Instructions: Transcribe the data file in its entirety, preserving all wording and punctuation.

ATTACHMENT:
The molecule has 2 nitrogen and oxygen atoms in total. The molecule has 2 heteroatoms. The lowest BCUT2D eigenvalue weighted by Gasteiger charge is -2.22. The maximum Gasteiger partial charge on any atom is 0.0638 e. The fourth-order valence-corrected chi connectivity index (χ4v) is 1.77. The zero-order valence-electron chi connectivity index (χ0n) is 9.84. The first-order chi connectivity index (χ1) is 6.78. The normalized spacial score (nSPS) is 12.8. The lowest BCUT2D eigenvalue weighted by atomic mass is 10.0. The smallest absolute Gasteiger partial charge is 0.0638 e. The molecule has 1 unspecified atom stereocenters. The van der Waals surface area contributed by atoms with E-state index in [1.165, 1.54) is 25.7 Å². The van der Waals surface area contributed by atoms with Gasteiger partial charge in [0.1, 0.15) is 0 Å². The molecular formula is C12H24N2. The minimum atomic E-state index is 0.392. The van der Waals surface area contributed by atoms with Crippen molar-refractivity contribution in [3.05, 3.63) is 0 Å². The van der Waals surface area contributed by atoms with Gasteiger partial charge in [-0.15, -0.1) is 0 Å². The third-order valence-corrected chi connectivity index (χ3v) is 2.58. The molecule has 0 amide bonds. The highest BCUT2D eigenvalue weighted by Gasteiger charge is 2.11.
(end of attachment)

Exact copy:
The molecule has 2 nitrogen and oxygen atoms in total. The molecule has 2 heteroatoms. The lowest BCUT2D eigenvalue weighted by Gasteiger charge is -2.22. The maximum Gasteiger partial charge on any atom is 0.0638 e. The fourth-order valence-corrected chi connectivity index (χ4v) is 1.77. The zero-order valence-electron chi connectivity index (χ0n) is 9.84. The first-order chi connectivity index (χ1) is 6.78. The normalized spacial score (nSPS) is 12.8. The lowest BCUT2D eigenvalue weighted by atomic mass is 10.0. The smallest absolute Gasteiger partial charge is 0.0638 e. The molecule has 1 unspecified atom stereocenters. The van der Waals surface area contributed by atoms with E-state index in [1.165, 1.54) is 25.7 Å². The van der Waals surface area contributed by atoms with Gasteiger partial charge in [0.1, 0.15) is 0 Å². The molecular formula is C12H24N2. The minimum atomic E-state index is 0.392. The van der Waals surface area contributed by atoms with Crippen molar-refractivity contribution in [3.05, 3.63) is 0 Å². The van der Waals surface area contributed by atoms with Gasteiger partial charge in [-0.15, -0.1) is 0 Å². The third-order valence-corrected chi connectivity index (χ3v) is 2.58. The molecule has 0 amide bonds. The highest BCUT2D eigenvalue weighted by Gasteiger charge is 2.11.